How Do We Know the Paleozoic Started 542 Million Years Ago?
College of Liberal Arts and Sciences
Social and Behavioral Sciences
The geologic time scale is a living document. As geologists discover outcrops with key fossils and datable materials they move closer and closer to the absolute numerical age of key biostratigraphic occurrences that define the eras and epochs. Over the last 100 years of research the start of the Paleozoic Era, sometimes called the Cambrian Explosion has been estimated at 600 million years (Ma), 530 Ma, d543 Ma and 542 Ma. Each of these numerical ages was as precise as possible and advanced our understanding of when, in years, key changes in the fossil record occurred. Our presentation guides teachers through a set of geologic cross-sections, radiometric age determinations, and interpretations that span over 100 years of scientific study in countries from Morocco to Egypt/Israel to Namibia to Oman. The activities mirror the historic development of our understanding of the timing from soft-bodied to shelled organisms. This presentation provides a deeper understanding of deep time, a science topic considered controversial in some districts. We also model simple ways to engage students in the primary geologic literature.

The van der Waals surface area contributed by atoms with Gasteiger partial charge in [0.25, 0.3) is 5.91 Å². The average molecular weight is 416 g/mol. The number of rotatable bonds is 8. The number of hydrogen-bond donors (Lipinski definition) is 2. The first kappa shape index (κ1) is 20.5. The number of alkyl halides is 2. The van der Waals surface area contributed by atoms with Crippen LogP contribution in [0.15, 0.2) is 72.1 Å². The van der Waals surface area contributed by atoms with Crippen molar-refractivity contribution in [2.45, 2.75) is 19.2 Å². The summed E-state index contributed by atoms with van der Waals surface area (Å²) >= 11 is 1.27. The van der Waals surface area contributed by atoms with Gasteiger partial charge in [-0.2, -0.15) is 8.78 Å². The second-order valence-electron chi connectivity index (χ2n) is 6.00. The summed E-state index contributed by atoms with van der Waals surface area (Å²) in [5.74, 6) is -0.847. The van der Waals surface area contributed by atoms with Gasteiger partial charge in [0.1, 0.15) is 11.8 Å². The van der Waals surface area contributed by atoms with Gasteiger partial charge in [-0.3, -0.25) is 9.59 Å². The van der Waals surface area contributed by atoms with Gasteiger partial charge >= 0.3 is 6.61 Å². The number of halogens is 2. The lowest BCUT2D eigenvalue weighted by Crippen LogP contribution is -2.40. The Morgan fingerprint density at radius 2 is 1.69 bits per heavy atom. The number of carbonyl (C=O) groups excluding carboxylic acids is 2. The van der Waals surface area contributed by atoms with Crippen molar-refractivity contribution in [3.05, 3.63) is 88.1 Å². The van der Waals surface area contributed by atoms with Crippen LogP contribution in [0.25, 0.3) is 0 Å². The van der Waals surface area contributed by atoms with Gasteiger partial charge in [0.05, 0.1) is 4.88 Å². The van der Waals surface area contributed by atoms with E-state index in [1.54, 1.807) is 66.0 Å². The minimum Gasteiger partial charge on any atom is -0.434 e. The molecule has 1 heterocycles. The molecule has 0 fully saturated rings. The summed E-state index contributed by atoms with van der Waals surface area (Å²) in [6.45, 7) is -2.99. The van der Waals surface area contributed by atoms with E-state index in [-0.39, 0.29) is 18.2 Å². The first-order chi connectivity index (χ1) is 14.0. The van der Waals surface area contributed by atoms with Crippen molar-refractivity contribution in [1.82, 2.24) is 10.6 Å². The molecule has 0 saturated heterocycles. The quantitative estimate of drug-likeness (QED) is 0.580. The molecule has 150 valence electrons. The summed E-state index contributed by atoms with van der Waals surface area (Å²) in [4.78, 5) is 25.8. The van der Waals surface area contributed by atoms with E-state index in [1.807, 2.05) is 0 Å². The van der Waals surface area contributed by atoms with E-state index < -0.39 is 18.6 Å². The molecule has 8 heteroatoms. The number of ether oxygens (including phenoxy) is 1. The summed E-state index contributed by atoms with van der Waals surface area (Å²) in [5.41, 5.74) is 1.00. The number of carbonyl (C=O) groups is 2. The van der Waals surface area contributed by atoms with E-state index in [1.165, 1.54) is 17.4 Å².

National Science Teachers Association national conference
Mattox, Stephen and Ertz, Emilia, "How Do We Know the Paleozoic Started 542 Million Years Ago?" (2014). Faculty Scholarly Dissemination Grants. 836.